Unlike past years at U.S. Cellular Field, there were no controversies, no fights and no suspensions. And, in the end, no brooms.
With the victory — witnessed by 32,311 — the Sox have won eight of the last 11 City Series games and lead the all-time series 49-41.
"These games don't really mean more than any games, but fans seem to think they do, so you come out a little more excited and try to play well," Sox catcher A.J. Pierzynski said. "At the end of the year, it's just one game in the standings, but you still want to win every game you can."
The Sox better hope they don't finish two games out of first place, or their fans will remind them of missed opportunities Monday and Tuesday.
Wednesday was a different story as Gavin Floyd quieted critics with his fewest runs allowed since May 11 and only his second victory in his last seven tries.
"Gavin pitched a great game," manager Robin Ventura said. "Anytime a pitcher goes through a streak like he did, they're frustrated. It's a credit to him to wade through it and pitch like he did tonight."
Just a week ago, Wednesday's game had some intrigue with a matchup of possible All-Star pitchers Chris Sale and Ryan Dempster. But Dempster was placed on the disabled list, and Sale had his start pushed back two days to conserve arm strength.
Fans instead got to see Randy Wells, who was summoned from the Cubs bullpen, and Floyd, who was surprisingly good with 61/3 shutout innings.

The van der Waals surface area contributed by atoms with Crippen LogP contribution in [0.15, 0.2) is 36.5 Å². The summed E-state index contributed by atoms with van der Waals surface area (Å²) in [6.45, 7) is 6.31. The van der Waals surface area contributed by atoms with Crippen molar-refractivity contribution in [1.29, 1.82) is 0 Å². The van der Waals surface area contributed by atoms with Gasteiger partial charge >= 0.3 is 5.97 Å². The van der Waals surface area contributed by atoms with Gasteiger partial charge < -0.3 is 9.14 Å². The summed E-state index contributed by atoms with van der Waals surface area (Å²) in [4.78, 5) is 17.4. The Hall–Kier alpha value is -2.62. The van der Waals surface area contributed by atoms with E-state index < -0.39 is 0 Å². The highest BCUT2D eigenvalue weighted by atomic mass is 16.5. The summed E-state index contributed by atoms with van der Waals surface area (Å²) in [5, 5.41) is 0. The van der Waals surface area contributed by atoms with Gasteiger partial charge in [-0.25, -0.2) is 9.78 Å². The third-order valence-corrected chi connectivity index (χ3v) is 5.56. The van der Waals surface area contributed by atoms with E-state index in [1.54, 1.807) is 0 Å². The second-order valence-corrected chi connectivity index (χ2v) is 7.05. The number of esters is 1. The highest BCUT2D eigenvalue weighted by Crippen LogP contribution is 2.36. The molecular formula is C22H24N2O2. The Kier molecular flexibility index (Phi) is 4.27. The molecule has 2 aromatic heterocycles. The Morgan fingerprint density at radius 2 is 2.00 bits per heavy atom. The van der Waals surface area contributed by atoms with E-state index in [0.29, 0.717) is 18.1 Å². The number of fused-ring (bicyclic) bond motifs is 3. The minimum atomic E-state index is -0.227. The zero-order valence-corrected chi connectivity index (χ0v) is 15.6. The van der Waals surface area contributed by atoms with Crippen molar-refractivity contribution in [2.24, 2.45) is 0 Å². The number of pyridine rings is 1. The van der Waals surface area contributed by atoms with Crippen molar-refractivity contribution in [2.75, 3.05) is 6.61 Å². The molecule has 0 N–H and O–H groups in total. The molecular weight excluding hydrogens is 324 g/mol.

He called it "nice for personal reasons and for the team," and he was right on both counts after his month-plus drought.
"It was frustrating, but God gave me a peace about it," Floyd said. "I knew that things were going to work out. Everybody believes in our pitching staff and me. I just believed in myself that things would turn around."
Wells lasted 32/3 innings, which is about what manager Dale Sveum expected. He left with a 3-0 deficit.
"The bottom line is walks with him again," Sveum said. "He can't seem to maintain innings without walking anybody."
The Sox scored twice in the third with the help of Wells, who walked the first two batters. They scored on back-to-back singles by Adam Dunn and Paul Konerko.
The lead stretched to 3-0 in the fourth on singles by Alexei Ramirez, Alejandro De Aza and Gordon Beckham.
Beckham was back with a three-run homer in the sixth off reliever Scott Maine. The four RBIs matched Beckham's career high.
The Sox added a run in the seventh against Casey Coleman, who survived a scary moment when Eduardo Escobar's broken bat hit him on the right hand. X-rays were negative on Coleman's knuckles.
The Sox finish interleague play with a weekend series against the Brewers, while the Cubs fly to Arizona — perhaps with renewed confidence from winning the series and knowing top prospect Anthony Rizzo isn't far off.
"You're always trying to win series," Sveum said. "If you keep winning series, you can gradually get back in this thing — in some kind of fashion anyway."